Criteria for listing[edit]

SPEWS criteria were based on "spam support"; That means that when a network operation provides any services to the identified spammers, the resources involved were listed. For instance, part of an ISP's network may have been listed in SPEWS for providing DNS service to a domain mentioned in a piece of e-mail spam, even if the messages weren't sent from said provider's mail servers.

Listing data or evidence files[edit]

IP addresses listed in SPEWS are mentioned in "evidence files". Those are plain text files which upon inspection appear edited by hand, where those IP addresses along with the technical evidence backing the listing, is depicted. The contents of those evidence files may seem rather cryptic to readers who are not intimately familiar with the technical jargon of the Internet.

Criticism of SPEWS[edit]

No one knows how many service providers use the SPEWS list to reject mail.

Contacting SPEWS[edit]

One common criticism is that there is no way to contact SPEWS. According to the SPEWS FAQ: "Q41: How does one contact SPEWS? A41: One does not..." Having no way to contact SPEWS is seen as a way for SPEWS to avoid having to deal with complaints—even if they are legitimate—and to be immune from many consequences of mistakes, bad policies, or other problems. This caused SPEWS itself to be listed on some other DNSBLs such as those maintained at https://www.rfc-ignorant.de/

Criticism[edit]

SPEWS critics claim it blocks sites and does so for reasons they consider unfair. Critics argue that an ordinary customer of an ISP should not be held responsible for the actions of other customers of that ISP.

Counter argument[edit]

Supporters respond that SPEWS is a list of ISPs with spam problems. It is the ISP that's listed, not the customers. This is often argued with an analogy of pizza delivery companies who will not deliver to high crime areas. It's a bad situation for someone "stuck" in a bad area, but supporters argue that this also provides encouragement for a good citizen to unstick themselves and move to an ISP without a spam problem. The bad ISP loses revenue and the good ISP gets more customers, further encouraging bad ISPs to clean up.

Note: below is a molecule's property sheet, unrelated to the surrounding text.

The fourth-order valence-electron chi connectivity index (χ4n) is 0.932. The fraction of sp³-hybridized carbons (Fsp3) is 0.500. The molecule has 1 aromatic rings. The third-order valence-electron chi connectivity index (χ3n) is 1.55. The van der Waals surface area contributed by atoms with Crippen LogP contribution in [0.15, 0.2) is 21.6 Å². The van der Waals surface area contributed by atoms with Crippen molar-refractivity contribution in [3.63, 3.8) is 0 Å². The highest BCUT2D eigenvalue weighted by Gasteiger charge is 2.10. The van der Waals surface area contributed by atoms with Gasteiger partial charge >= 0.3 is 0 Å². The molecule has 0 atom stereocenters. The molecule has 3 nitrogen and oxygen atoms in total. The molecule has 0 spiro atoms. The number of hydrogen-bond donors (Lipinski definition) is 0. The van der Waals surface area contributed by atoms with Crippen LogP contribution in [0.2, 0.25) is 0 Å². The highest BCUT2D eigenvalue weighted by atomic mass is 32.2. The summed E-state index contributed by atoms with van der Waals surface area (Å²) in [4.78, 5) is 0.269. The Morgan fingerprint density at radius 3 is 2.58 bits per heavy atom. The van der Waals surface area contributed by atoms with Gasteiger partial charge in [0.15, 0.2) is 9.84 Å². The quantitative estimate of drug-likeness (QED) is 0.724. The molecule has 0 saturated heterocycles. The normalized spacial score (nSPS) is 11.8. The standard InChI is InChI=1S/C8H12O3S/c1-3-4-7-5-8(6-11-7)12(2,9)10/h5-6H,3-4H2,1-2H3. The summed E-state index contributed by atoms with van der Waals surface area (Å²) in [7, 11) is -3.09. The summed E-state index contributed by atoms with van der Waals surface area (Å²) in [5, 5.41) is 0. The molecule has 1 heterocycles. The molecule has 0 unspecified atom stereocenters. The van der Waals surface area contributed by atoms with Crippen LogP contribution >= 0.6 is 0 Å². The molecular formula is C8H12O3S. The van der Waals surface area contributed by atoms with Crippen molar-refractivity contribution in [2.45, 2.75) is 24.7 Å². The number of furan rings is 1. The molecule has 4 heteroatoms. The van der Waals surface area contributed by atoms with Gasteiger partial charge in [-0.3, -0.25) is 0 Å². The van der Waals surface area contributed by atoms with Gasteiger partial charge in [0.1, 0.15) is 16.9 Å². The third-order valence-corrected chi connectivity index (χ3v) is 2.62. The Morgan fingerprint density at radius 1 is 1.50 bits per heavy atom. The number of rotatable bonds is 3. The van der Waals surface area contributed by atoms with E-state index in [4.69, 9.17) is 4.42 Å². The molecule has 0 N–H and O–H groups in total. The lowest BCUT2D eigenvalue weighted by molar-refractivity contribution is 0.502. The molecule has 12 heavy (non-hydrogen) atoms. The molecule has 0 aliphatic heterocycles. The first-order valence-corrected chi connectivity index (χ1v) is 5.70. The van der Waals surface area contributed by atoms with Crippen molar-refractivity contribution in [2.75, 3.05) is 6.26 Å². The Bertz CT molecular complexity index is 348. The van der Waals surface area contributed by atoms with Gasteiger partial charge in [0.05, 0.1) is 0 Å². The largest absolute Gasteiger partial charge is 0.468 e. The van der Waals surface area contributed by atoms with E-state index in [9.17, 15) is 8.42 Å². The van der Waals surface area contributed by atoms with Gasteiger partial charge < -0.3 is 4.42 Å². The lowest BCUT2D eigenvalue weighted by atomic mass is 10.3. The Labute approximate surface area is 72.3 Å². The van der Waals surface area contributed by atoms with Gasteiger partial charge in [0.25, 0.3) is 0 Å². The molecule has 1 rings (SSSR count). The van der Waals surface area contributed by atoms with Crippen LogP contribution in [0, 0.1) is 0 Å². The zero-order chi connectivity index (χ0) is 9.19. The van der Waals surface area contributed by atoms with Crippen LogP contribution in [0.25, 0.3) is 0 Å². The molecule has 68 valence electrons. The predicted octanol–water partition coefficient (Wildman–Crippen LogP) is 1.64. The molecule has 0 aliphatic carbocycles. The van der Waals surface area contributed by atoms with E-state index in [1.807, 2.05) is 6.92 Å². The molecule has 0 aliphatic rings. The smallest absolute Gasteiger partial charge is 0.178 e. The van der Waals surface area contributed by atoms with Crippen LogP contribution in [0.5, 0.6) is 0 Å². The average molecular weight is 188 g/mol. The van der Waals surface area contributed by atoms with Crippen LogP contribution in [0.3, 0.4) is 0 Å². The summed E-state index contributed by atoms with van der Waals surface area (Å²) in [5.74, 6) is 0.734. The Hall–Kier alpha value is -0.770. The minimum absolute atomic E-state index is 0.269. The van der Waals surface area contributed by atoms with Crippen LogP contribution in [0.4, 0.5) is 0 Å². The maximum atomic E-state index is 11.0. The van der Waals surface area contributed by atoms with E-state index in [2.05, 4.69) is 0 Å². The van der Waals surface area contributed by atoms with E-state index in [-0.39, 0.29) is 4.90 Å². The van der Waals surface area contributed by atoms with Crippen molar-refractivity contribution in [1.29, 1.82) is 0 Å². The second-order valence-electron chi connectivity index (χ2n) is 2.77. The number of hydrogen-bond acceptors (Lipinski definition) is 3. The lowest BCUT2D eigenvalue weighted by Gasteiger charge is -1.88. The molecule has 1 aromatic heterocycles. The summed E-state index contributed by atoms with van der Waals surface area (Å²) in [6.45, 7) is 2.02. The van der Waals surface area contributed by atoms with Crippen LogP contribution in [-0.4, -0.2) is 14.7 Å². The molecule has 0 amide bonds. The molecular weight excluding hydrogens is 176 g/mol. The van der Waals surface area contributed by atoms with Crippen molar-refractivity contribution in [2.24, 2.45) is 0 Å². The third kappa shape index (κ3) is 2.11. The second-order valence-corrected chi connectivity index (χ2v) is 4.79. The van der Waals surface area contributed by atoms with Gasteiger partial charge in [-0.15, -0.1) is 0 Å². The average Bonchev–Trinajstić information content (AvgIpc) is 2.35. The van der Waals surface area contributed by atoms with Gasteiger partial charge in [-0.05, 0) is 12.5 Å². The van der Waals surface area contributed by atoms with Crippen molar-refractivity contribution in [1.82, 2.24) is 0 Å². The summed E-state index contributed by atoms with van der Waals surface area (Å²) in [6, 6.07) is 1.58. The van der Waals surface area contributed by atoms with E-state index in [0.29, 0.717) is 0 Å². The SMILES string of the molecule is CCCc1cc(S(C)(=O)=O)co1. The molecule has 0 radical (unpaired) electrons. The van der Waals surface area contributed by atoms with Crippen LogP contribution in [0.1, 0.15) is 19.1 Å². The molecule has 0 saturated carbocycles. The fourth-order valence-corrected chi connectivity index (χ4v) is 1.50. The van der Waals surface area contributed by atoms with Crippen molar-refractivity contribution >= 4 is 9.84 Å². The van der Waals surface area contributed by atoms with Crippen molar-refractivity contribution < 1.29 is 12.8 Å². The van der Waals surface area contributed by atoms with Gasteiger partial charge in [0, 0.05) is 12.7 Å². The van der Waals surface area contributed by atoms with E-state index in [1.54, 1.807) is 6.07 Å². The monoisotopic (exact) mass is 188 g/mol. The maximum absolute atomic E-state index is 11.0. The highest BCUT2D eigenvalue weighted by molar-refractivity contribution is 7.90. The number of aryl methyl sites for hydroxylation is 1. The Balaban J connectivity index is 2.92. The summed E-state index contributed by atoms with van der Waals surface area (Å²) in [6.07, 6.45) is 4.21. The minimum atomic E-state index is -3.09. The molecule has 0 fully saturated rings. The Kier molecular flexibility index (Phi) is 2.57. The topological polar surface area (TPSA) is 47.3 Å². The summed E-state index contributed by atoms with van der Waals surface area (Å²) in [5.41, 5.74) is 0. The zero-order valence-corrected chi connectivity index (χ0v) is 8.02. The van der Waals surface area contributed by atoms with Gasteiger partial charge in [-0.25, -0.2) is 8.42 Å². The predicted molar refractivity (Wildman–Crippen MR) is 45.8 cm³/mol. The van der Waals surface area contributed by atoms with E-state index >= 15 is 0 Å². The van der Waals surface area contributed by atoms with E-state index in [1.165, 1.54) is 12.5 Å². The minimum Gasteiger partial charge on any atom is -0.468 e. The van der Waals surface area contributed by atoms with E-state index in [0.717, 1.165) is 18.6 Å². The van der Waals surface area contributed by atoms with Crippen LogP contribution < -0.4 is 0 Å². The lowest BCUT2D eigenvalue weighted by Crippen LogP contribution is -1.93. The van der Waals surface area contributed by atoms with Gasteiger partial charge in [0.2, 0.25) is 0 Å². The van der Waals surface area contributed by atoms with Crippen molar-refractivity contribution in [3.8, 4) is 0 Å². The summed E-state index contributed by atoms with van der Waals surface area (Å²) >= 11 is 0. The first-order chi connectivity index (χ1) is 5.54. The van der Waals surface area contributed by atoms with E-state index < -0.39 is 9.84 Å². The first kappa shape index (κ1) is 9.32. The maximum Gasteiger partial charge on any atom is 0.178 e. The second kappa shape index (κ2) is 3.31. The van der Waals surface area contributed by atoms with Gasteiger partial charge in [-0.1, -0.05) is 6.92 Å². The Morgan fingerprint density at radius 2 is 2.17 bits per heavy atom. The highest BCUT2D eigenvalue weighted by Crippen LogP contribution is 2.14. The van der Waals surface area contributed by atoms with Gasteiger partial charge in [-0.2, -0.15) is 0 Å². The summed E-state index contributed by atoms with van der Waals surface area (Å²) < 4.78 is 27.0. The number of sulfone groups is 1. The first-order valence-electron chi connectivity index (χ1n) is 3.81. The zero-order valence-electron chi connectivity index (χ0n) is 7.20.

Supporters of SPEWS often point to the claim that SPEWS "blocks" email from sites as a misconception. A SPEWS listing only causes mail to be refused if the recipient of the email (or their ISP) chooses to block based on the SPEWS IP list.

This counter argument has been criticized on the grounds that SPEWS is spreading information in a way conducive for blocking and in the knowledge that people are using it to block. According to this criticism, SPEWS should then be considered partly responsible for any blocking that happens and can be legitimately blamed if the blocking is inappropriate. In this view, the claims that lists such as SPEWS are advisory and that SPEWS itself does not block are seen as attempts to evade responsibility for SPEWS's own actions.

Delisting[edit]

According to the SPEWS FAQ, listings were removed when the spam or spam-support has stopped. Just as they did not solicit nominations for listings, the SPEWS operators did not solicit requests for delistings. There was no contact information published on the SPEWS Web site. There was no spews.org mail server, and the operators of SPEWS did not receive email under the SPEWS name.

It is believed that the operators read certain Usenet newsgroups related to spam and email abuse. However, no poster has claimed to be a SPEWS operator and no regular of the newsgroups claims to know their identity. By the accounts of many of those regulars, SPEWS can detect automatically when such support stops, but this was not supported by any information in the SPEWS FAQ.

See also[edit]

References[edit]

External links[edit]

SPEWS and APEWS websites[edit]

Advice by others[edit]